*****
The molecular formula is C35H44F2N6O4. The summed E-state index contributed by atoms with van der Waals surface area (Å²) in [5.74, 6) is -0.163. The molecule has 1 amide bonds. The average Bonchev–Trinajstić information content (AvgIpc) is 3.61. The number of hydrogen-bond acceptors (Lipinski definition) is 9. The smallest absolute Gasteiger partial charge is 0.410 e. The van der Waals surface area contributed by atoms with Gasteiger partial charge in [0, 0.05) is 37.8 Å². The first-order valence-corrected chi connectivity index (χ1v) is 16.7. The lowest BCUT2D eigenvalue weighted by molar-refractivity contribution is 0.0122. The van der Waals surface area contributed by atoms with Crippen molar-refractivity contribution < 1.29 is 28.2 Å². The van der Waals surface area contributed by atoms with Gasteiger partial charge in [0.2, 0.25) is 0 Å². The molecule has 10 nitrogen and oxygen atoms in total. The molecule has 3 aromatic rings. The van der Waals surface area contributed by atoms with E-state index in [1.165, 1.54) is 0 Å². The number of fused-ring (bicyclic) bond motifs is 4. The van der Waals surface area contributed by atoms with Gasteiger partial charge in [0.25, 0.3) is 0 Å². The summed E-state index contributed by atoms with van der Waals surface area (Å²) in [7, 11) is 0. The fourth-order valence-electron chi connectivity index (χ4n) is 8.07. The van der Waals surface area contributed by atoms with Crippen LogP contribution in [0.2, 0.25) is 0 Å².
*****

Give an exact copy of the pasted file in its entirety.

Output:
The molecular formula is C35H44F2N6O4. The summed E-state index contributed by atoms with van der Waals surface area (Å²) in [5.74, 6) is -0.163. The molecule has 1 amide bonds. The average Bonchev–Trinajstić information content (AvgIpc) is 3.61. The number of hydrogen-bond acceptors (Lipinski definition) is 9. The smallest absolute Gasteiger partial charge is 0.410 e. The van der Waals surface area contributed by atoms with Gasteiger partial charge in [0, 0.05) is 37.8 Å². The first-order valence-corrected chi connectivity index (χ1v) is 16.7. The lowest BCUT2D eigenvalue weighted by molar-refractivity contribution is 0.0122. The van der Waals surface area contributed by atoms with Crippen molar-refractivity contribution < 1.29 is 28.2 Å². The van der Waals surface area contributed by atoms with Gasteiger partial charge in [0.2, 0.25) is 0 Å². The molecule has 10 nitrogen and oxygen atoms in total. The molecule has 3 aromatic rings. The van der Waals surface area contributed by atoms with E-state index in [1.165, 1.54) is 0 Å². The number of fused-ring (bicyclic) bond motifs is 4. The van der Waals surface area contributed by atoms with Gasteiger partial charge in [0.25, 0.3) is 0 Å². The summed E-state index contributed by atoms with van der Waals surface area (Å²) in [7, 11) is 0. The fourth-order valence-electron chi connectivity index (χ4n) is 8.07. The van der Waals surface area contributed by atoms with Crippen LogP contribution in [0.2, 0.25) is 0 Å².